[swift-evolution] [discussion] Change the behavior of @objc on a class?

Russ Bishop xenadu at gmail.com
Mon Jun 27 15:37:26 CDT 2016

> On Jun 27, 2016, at 1:26 PM, Jordan Rose via swift-evolution <swift-evolution at swift.org> wrote:
> Hey, all. An engineer at Apple noticed the following behavior:
> 1. class Foo: NSObject → exposed to Objective-C, Swift-style (mangled) runtime name
> 2. @objc class Foo: NSObject → exposed to Objective-C, Swift-style (mangled) runtime name
> 3. @objc(Foo) class Foo: NSObject → exposed to Objective-C, unmangled runtime name
> (and 4. @objc class Foo → illegal, classes must have ObjC heritage to be @objc.)
> They specifically observed that (1) and (2) have the same behavior, and suggested that maybe (2) should be shorthand for (3).

I actually wonder why NSObject subclasses magically appear in the generated header when they aren’t marked @objc. If anything I’d say we should remove that behavior.

> Pros:
> - There aren't two ways to spell (1).
> - Removing the mangling (and module uniquing) from the runtime name is probably one of the most common uses of @objc on a class.

Another really common case (at least in our mixed codebase) is bridging to give the class a “private” name in Swift but a sensible name in Objective-C because we have a sensible struct or generic type in Swift, don’t want Swift consumers to use the @objc type, yet need to provide a bridged interface to Objective-C. We do the same with methods too.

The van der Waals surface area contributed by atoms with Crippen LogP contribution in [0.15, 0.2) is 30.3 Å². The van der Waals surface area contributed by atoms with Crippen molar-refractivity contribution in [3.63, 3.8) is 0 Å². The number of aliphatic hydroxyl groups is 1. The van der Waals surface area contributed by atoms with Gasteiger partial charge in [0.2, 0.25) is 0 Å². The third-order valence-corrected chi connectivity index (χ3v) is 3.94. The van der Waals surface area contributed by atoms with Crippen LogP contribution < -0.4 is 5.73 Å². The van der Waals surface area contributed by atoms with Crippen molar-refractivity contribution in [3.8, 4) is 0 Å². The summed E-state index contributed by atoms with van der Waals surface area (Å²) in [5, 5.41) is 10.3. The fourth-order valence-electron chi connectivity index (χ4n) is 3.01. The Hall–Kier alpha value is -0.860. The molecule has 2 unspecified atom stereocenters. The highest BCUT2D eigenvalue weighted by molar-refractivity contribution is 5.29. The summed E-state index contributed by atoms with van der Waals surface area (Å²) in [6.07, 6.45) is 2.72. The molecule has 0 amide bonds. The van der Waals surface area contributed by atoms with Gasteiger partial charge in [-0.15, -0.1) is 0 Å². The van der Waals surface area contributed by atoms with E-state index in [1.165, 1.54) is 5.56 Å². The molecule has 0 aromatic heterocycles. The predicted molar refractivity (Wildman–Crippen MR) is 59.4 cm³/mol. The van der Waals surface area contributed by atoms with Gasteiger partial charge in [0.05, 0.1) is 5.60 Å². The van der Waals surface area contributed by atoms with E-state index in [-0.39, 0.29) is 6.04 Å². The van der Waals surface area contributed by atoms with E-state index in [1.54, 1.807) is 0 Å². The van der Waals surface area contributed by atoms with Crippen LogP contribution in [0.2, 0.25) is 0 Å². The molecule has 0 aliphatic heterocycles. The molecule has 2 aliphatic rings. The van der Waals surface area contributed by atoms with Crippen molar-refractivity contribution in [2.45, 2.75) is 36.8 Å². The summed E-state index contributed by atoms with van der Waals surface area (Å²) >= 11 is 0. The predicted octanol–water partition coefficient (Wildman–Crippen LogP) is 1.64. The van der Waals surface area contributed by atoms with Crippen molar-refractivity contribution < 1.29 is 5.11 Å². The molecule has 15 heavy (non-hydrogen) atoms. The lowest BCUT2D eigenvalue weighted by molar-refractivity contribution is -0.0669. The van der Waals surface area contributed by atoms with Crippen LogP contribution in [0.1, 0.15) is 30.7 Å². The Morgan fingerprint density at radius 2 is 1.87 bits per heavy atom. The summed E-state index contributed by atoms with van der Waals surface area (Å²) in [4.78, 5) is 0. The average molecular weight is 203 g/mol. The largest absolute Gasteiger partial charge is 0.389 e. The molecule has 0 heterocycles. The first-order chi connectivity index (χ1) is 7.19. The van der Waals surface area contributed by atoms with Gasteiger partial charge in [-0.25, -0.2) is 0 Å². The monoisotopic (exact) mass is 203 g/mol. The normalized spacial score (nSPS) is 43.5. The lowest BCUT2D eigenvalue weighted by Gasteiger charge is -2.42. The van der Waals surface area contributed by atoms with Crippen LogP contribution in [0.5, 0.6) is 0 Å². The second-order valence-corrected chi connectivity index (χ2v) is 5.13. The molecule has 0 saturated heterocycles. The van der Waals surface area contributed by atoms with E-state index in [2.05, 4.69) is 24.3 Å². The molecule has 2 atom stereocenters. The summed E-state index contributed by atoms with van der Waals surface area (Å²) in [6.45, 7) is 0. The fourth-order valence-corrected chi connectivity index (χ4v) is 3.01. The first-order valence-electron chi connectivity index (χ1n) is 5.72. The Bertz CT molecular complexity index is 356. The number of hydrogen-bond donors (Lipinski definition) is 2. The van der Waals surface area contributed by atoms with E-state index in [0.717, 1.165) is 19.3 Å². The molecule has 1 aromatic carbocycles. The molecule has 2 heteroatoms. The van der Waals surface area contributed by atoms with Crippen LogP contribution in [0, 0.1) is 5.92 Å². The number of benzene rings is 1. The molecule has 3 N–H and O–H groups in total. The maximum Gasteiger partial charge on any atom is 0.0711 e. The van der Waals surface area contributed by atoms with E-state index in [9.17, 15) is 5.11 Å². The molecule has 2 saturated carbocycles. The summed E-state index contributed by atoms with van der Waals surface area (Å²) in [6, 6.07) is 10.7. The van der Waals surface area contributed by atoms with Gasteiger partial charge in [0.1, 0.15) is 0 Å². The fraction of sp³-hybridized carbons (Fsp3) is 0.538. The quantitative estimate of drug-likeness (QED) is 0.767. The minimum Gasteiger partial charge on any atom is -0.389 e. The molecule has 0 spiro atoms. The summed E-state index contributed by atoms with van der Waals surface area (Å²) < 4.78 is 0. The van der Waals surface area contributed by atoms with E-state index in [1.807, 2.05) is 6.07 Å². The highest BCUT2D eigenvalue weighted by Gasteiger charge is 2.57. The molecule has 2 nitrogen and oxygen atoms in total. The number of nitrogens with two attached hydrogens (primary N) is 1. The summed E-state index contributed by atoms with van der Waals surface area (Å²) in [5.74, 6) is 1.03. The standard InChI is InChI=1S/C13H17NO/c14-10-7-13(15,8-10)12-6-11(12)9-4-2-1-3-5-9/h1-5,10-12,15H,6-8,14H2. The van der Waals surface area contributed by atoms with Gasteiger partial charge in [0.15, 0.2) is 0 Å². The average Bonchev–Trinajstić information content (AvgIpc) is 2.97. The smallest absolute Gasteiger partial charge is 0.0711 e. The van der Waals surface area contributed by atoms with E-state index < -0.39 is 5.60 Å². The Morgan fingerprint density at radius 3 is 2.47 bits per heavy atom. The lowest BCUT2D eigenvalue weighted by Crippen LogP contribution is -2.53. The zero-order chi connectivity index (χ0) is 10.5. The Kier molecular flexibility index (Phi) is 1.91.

public class _objc_Tile: NSObject { }

> Cons:
> - It's a source-breaking change, for all that the "@objc" in (2) is redundant.
> - For protocols, (1) and (2) are not equivalent, because @objc isn't inherited there.

I’d favor consistency even if (1) and (2) are redundant.

> - Mangling is used to namespace class names at run time; if you drop that, the ObjC name should probably have a prefix. (This applies more to frameworks than apps, though.)
> There are probably people who say that last con applies to the generated header as well: we shouldn't put (1) or (2) into the generated header because the ObjC name might conflict with another class at compile time. This is valid, but probably too drastic a change at this point.
> So, what does everyone think? I'm leaning towards "no change" because it's a bit subtle and not a big enough win, but if there's widespread support for this I'll pull it into a proposal.
> Jordan

Given other priorities I’d lean toward no change.


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